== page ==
I am always shocked by the difference trimming out a window makes. Like, every time. I never notice how boring my windows look until I start adding trim, then I want to go around trimming out every window in the house! Not only does it make them look more custom, but it also makes them look so much bigger. And it’s such a great beginner project, it shouldn’t take you very long to do even if you don’t have a whole lot of experience.

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*note – the length of your boards will be dependent on your specific window, so you may be able to get both side pieces out of one 1x4x8 or you may need two 1x4x6s. This is what worked for my windows.


Start by taking out your window sill and the existing apron, and any other trim that might be there. Be careful when taking off your sill not to gouge your frame. It’s not something you need to be overly delicate with, but it’s worth paying a little extra attention. You can start with the 5-in-1 tool and then move to the crowbar.

Next comes the trickiest part, creating your new sill. Take your old sill and place it on your 1×8 (some windows may allow for a 1×6, just make sure you have enough extra depth to account for the additional thickness of the 1x4s you’ll be adding). Line the edge that sits against the window up to the long edge of your board, then move your board in from the short edge. Since you’re adding 1x4s on the edge, you need the “wings” of the sill to be extended by the width of those boards. So from the short edge, move the board in 3 5/8″ (3 1/2″ for the 1×4 and then an additional 1/8″ for the reveal).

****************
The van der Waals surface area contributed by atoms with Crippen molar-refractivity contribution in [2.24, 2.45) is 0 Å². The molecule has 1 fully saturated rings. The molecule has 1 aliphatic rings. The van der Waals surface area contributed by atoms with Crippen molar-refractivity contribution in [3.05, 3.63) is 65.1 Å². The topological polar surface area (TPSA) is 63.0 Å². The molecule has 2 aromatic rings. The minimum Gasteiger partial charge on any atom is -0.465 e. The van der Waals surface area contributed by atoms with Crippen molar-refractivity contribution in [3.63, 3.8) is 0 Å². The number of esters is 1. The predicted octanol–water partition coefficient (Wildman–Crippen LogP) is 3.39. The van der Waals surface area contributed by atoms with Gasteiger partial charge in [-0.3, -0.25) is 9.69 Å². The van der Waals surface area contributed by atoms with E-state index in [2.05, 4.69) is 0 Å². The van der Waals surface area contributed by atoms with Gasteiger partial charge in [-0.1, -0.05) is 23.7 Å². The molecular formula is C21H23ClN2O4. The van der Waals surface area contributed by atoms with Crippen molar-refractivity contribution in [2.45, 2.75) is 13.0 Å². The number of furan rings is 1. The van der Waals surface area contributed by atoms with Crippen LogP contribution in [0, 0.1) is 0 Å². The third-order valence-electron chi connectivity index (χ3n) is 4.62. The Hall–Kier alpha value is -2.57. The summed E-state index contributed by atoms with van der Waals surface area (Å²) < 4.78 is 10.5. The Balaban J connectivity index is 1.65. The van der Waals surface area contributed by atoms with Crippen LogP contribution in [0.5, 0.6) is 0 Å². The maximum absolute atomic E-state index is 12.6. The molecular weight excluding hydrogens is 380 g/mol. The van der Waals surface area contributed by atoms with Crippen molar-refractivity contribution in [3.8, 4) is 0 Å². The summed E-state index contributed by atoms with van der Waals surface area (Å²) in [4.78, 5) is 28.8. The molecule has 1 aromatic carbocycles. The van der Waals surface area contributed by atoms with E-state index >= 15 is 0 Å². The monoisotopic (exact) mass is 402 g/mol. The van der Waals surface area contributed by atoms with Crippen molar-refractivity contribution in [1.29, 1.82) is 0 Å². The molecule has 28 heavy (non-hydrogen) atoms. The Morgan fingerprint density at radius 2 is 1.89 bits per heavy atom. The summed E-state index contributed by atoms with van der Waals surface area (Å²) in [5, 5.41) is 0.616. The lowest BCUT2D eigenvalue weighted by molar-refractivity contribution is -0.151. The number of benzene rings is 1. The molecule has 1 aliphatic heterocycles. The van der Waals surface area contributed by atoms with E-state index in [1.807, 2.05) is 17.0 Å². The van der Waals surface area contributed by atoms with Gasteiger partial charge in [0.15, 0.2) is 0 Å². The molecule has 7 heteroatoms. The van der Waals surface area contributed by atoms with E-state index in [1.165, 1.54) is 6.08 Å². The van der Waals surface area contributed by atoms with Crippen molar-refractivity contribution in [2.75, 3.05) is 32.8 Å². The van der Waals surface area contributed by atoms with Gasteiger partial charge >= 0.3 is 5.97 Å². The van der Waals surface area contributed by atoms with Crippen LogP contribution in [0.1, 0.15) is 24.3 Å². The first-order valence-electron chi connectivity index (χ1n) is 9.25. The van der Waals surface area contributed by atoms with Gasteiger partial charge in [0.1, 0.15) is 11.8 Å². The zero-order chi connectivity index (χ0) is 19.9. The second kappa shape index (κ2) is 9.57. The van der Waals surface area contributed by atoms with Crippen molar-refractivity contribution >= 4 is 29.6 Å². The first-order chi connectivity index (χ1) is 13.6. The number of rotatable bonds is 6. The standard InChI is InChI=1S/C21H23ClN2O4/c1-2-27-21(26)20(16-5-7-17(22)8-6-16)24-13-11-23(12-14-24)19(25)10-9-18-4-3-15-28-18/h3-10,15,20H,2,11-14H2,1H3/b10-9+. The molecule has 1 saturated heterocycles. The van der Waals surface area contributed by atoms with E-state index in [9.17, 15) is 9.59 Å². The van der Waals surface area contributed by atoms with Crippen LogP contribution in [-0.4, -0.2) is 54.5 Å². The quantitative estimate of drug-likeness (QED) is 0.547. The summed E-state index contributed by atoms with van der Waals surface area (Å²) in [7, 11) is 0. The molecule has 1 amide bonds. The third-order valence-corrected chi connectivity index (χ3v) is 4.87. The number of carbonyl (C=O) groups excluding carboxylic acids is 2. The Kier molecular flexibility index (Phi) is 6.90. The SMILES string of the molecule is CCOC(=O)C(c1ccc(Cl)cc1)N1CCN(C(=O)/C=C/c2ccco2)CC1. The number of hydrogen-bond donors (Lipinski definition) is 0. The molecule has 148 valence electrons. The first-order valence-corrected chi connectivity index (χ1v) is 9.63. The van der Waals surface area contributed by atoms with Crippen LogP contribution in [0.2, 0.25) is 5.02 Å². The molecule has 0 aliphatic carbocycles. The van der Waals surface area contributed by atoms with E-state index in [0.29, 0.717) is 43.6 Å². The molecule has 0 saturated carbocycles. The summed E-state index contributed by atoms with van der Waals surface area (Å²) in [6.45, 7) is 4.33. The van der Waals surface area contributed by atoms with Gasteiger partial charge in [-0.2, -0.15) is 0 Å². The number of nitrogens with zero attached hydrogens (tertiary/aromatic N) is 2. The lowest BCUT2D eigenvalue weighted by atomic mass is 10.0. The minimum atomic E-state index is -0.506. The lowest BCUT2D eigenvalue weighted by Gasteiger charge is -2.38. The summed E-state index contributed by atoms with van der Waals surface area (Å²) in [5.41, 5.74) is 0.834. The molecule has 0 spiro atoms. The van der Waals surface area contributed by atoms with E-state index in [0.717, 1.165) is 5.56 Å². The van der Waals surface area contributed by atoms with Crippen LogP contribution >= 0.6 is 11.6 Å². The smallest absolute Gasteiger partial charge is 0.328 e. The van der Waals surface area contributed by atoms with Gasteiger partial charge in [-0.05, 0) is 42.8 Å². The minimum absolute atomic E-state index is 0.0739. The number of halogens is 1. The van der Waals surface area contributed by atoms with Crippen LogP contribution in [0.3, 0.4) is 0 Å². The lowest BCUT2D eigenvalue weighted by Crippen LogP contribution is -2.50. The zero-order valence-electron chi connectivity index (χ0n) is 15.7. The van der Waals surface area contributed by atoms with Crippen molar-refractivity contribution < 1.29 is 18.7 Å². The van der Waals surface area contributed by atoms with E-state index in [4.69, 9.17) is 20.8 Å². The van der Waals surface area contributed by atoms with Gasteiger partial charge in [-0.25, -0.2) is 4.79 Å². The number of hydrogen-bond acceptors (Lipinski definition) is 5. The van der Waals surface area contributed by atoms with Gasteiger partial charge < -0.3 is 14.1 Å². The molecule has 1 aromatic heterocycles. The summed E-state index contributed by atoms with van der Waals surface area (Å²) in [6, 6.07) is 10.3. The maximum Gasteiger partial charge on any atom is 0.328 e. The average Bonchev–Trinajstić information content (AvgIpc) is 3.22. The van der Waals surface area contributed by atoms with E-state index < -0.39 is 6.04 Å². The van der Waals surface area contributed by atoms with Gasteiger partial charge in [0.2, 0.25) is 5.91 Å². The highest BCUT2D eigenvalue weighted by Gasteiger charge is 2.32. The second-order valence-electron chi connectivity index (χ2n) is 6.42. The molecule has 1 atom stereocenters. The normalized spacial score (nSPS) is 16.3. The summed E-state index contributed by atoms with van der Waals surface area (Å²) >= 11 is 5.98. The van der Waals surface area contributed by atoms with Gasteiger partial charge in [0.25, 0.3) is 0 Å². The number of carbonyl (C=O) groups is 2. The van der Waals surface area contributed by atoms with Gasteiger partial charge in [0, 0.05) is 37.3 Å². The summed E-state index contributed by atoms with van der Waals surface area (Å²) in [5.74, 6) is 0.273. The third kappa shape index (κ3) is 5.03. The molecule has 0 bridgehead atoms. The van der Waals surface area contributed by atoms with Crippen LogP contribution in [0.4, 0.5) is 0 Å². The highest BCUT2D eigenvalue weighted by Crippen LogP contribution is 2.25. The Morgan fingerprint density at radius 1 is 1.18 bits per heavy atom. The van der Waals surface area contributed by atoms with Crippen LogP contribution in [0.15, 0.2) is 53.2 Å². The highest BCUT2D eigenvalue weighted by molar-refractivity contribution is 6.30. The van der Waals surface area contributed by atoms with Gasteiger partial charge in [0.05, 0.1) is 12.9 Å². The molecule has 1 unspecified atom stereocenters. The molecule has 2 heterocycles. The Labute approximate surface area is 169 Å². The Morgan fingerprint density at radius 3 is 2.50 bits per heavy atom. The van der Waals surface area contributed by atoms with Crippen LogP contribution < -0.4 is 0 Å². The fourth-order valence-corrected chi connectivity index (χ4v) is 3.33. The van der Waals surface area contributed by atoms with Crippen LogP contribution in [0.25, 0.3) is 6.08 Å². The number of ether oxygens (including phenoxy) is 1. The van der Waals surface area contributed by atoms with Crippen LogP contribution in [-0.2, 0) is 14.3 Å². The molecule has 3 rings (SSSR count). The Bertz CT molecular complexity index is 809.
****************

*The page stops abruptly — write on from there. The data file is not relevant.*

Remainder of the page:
Then on the other side, draw a straight line using your speed square 3 5/8″ away from the edge of the sill. Using the old sill as a template, trace the cut out for the window onto your new sill and continue the straight line to the edge of your board. Now cut the board to length with your miter saw and use the jig saw to cut out the square.

Nail the sill into the framing using the nail gun.

Measure the distance from the top of the sill to the top edge of the window box and add 1/8″ for the reveal. Measure on both sides to make sure they’re even. If they aren’t, try to at least make sure that the top is even with the ceiling. Cut the 2 of the 1x4s down to length.

Place then 1/8″ in from the edge of the window box to leave a 1/8″ reveal. If you prefer, you can make them flush, I just find it is a cleaner finish to caulk the corner created by the reveal rather than trying to fill and make the line between the box and the trim disappear.

Make sure your board is level and use the nail gun to nail both sides up.

For the top header piece, measure the distance from the outside edge to outside edge of the 1x4s you just installed and add 1″ (if you have door casings with an overhang, match the overhang – so my doors have about 1/2″ overhang on each side, so I added about 1″ so that it would match). Then cut the 1×6 down to that size, center it on the window, and nail it up.

To add the apron, measure from outside edge to outside edge of the side 1x4s again and cut your last 1×4 to that length. Then line it up and nail it on.

Finish everything by caulking and painting (both of which I still have to do…) and violá! You did it.

The total for all materials (tools not included) for two windows in my son’s room was $102, so for $51/window this is such a cost effective and easy update to make! Let me know if you try it!

With love,
Mercedes ♥

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Are you wanting to tackle this yourself? Here are links to some of my favorite tools used in this project.


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